A 2014 view of the Junction gentrification by Leslie Kern

All text Leslie Kern Department of Geography and Environment, Mount Allison University

Selected parts of the text.

The Junction: environmental gentrification in progress In the Junction, the particular pathway from derelict to hip is both familiar and unique, and not quite as simple as ‘industry—pollution—disinvestment—cleanup—reinvestment— gentrification—displacement’.

It is important to start the story before the industrial stage. Located at the intersection of traditional First Nations trails (including the major Carrying Place Trail along the Humber River), the Village of West Toronto Junction, founded in 1884, and its railroad-based industry were made possible by the original dislocation and dispossession of the Six Nations of the Grand River, the Mississaugas of the New Credit First Nation, and the Five Nations Iroquois (Nagam, 2009). The railroad enabled the growth of Toronto’s stockyards in the area (begetting the city’s nickname—Hogtown) and served major factories such as the Heintzman Piano Company and the Canadian Cycle and Motor Company.

The meat industry in particular attracted first-generation and second-generation immigrants from Ireland, Italy, Malta, and Poland. The town eventually amalgamated with Toronto in 1909. Interestingly, in 1904 the Junction banned alcohol sales in order to contain the unruly behaviour of the local workers, staying ‘dry’ until 1998 (WTJHS, no date). Because the neighbourhood relied heavily on industrial employers, the Junction was vulnerable during economic downturns. The process of deindustrialization in the late 1960s and 1970s, the relocation of the Canadian Pacific Railways shops and main freight train marshalling sites in 1964, and, finally, the relocation of the stockyards in 1993 cemented a long period of decline.

This can be characterized as a period of disinvestment as key industries with unionized jobs moved away with no large employers coming in to replace them, and of little municipal attention to ageing infrastructure, few successful new businesses, no new residential development, and no adaptive reuse of abandoned industrial structures.

This degree of social and economic disinvestment is typically an impediment to gentrification (Ley and Dobson, 2008), although artists were attracted to the area in the 1980s and 1990s because of the cheap rent and gritty feel (Bain, 2006).

They may have been the leading edge of a transition that saw the arrival of galleries, salvage and reclamation-based home design stores, and local artisan craft shops. These certainly drew on the renewed appeal of industrial and handmade aesthetics, a feature that is still integral to the Junction brand.

The more recent explosion of boutique shops, bars, and restaurants signals the Junction’s change into a desirable consumption landscape. In the last ten years or so the real estate market has picked up, and houses sold for an average price of $465 191 in 2012 (Toronto Life Real Estate Guide, 2013), up more than 21% from 2005 (City of Toronto Neighbourhood Profiles, 2008). Average rents rose by almost 20% in this time period, and the average household income rose by close to 22% compared with an 8% income rise across the city as a whole (Statistics Canada, 2013).(1) 32.3% of residents are immigrants (the number is 49% for Toronto as a whole), but only 0.03% of residents are recent immigrants (that is, arrived in the last ten years).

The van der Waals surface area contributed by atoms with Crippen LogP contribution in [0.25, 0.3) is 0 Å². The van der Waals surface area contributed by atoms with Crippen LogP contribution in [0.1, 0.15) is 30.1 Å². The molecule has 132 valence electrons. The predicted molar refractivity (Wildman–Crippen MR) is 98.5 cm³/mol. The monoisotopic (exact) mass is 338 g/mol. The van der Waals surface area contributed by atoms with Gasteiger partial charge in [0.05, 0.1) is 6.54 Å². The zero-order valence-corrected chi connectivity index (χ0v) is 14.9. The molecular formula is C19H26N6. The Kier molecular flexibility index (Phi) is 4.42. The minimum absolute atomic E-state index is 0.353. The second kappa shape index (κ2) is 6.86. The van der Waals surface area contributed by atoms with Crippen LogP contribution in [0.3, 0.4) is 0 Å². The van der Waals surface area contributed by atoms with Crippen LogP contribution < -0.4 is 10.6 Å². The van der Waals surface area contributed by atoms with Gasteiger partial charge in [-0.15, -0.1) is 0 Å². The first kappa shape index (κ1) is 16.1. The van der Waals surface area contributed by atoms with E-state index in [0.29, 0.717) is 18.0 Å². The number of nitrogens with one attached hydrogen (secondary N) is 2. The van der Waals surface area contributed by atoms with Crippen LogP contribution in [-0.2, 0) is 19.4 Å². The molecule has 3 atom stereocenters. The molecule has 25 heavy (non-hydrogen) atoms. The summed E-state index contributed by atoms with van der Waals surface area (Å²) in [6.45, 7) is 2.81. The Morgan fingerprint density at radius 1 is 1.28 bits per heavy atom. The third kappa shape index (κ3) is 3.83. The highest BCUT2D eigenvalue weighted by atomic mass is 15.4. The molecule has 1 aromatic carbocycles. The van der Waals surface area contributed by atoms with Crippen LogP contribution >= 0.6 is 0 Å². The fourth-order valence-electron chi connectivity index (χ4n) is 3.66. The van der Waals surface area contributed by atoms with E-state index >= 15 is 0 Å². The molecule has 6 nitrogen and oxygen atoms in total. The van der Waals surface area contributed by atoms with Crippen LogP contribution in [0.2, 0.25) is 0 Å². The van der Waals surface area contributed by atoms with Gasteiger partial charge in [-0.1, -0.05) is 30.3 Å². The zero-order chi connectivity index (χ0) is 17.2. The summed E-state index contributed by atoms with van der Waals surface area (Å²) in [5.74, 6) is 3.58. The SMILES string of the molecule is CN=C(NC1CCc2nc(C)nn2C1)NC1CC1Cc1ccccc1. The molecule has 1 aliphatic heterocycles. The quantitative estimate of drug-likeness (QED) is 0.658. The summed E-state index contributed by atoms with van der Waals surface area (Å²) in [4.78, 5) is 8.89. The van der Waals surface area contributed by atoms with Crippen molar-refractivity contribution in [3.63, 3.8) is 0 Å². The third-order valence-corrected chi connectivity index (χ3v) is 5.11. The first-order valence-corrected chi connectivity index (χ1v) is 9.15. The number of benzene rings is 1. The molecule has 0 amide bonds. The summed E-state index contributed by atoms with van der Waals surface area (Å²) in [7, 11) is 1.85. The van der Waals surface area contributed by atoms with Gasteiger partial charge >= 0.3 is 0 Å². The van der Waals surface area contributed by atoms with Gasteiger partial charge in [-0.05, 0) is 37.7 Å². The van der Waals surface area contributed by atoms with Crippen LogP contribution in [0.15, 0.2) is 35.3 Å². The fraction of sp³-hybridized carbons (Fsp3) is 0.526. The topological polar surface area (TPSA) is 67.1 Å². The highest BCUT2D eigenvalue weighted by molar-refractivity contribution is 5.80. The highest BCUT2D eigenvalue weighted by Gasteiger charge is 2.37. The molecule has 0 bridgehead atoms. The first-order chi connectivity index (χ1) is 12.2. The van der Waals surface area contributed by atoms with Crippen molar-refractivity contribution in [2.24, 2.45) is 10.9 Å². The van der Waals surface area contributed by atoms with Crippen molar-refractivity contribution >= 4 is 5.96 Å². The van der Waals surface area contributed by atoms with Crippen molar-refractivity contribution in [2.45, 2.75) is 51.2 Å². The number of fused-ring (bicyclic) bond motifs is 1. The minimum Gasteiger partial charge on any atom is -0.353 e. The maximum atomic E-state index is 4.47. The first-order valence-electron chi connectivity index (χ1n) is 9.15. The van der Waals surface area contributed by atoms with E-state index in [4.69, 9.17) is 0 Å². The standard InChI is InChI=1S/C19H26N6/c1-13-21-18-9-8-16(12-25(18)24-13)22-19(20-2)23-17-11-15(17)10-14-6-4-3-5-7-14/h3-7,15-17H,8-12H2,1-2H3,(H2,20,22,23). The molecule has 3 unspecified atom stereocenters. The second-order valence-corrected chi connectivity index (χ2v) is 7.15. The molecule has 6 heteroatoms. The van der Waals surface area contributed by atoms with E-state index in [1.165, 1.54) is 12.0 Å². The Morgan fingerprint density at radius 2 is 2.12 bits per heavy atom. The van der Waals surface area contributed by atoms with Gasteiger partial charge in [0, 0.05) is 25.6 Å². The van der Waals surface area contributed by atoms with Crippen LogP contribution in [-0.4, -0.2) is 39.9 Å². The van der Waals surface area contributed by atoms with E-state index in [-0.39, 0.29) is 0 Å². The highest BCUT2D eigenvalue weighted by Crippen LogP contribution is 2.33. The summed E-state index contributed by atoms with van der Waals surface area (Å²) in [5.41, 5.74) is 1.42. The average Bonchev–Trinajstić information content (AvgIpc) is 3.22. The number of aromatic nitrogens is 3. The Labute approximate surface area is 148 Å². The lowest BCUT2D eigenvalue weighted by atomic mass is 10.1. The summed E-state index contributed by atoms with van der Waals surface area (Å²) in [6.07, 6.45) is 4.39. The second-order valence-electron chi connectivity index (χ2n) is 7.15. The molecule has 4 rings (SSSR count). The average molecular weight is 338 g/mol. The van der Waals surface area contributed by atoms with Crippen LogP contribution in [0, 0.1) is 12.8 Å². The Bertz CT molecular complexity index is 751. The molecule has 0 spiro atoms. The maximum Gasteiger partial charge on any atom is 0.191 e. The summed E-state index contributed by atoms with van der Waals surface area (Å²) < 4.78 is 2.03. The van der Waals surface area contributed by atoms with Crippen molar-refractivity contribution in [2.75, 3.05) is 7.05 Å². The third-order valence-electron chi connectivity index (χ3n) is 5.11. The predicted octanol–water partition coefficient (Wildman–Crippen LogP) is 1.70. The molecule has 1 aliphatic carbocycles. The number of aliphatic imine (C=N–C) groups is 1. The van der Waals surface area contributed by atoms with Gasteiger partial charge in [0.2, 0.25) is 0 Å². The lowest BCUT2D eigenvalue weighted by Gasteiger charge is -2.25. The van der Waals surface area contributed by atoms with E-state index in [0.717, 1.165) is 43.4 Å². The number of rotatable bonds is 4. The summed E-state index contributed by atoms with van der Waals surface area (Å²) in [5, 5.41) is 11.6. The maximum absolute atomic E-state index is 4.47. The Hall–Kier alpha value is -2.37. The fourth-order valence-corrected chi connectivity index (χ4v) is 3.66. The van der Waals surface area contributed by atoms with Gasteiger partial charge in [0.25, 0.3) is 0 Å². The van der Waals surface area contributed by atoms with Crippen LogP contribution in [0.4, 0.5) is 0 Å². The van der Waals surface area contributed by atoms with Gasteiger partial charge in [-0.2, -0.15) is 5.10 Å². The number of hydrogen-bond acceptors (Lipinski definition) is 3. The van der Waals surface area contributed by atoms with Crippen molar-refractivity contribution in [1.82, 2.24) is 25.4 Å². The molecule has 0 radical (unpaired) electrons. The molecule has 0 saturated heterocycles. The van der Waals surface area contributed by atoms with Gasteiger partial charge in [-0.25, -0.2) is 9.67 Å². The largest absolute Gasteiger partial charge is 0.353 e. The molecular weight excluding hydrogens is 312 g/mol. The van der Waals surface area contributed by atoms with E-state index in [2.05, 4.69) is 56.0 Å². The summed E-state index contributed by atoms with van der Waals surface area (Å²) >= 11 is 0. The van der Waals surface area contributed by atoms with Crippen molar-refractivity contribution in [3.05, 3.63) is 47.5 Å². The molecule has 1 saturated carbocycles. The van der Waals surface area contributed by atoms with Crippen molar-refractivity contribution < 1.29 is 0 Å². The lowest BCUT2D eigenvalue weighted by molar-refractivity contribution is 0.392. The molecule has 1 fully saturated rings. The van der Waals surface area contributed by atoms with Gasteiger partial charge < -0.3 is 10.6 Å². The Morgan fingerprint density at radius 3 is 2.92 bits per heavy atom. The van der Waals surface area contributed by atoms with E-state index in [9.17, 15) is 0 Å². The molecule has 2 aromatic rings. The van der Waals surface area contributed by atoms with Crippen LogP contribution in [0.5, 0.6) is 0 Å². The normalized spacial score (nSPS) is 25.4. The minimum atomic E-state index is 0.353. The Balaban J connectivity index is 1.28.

The largest group of immigrants is European in origin (Statistics Canada, 2013). Only 17.9% of the population identifies as a visible minority (the term used on the survey), compared with 49% of Toronto’s population (Statistics Canada, 2013; City of Toronto, 2013).

The gentrifiers would seem to include rising numbers of married and common-law couples without children (26.7% and 50% increases in these categories from 2001–11, respectively), and rising numbers of working age adults (20% increase from 2001–11) (City of Toronto Neighbourhood Profiles, 2014). As of 2011, 89% of the labour force worked in service sector occupations, rather than manufacturing, trade, and primary industries, and 61.8% of women were employed outside the home, as were 73.7% of men (Statistics Canada, 2013).

Leslie Kern Department of Geography and Environment, Mount Allison University, 144 Main Street, Sackville, NB, Canada E4L1A7; e-mail: lkern@mta.ca Received 23 October 2013; in revised form 15 August 2014;

Abstract. This paper takes up the challenge of extending and enhancing the literature on environmental gentrification by considering bodies and embodied practices as significant dimensions of this process. In considering the question of how a polluted past can be mobilized as an asset for neighbourhood rebranding and gentrification, this research suggests that the conflation of both pollution and ‘health’ with different kinds of urban bodies and practices is an important strategy for solidifying a clean and green neighbourhood future. I argue that some bodies are constituted as ‘dirty’ by the symbolic and substantive displacement of environmental pollution onto those bodies, in ways that allow the neighbourhood to redefine itself as clean (whether it is environmentally clean or not) once those bodies are displaced, contained, or made invisible. This perspective requires us to consider the radically coconstitutive character of representations and materiality, bodies and cities, nature and social relations. Based on a case study of Toronto’s Junction neighbourhood, this paper maintains that bringing bodies to the foreground attends to the power of embodiment in producing and reproducing urban change and, critically, urban inequalities.

Keywords: environmental gentrification, embodiment, Toronto, industry, pollution, intra-action

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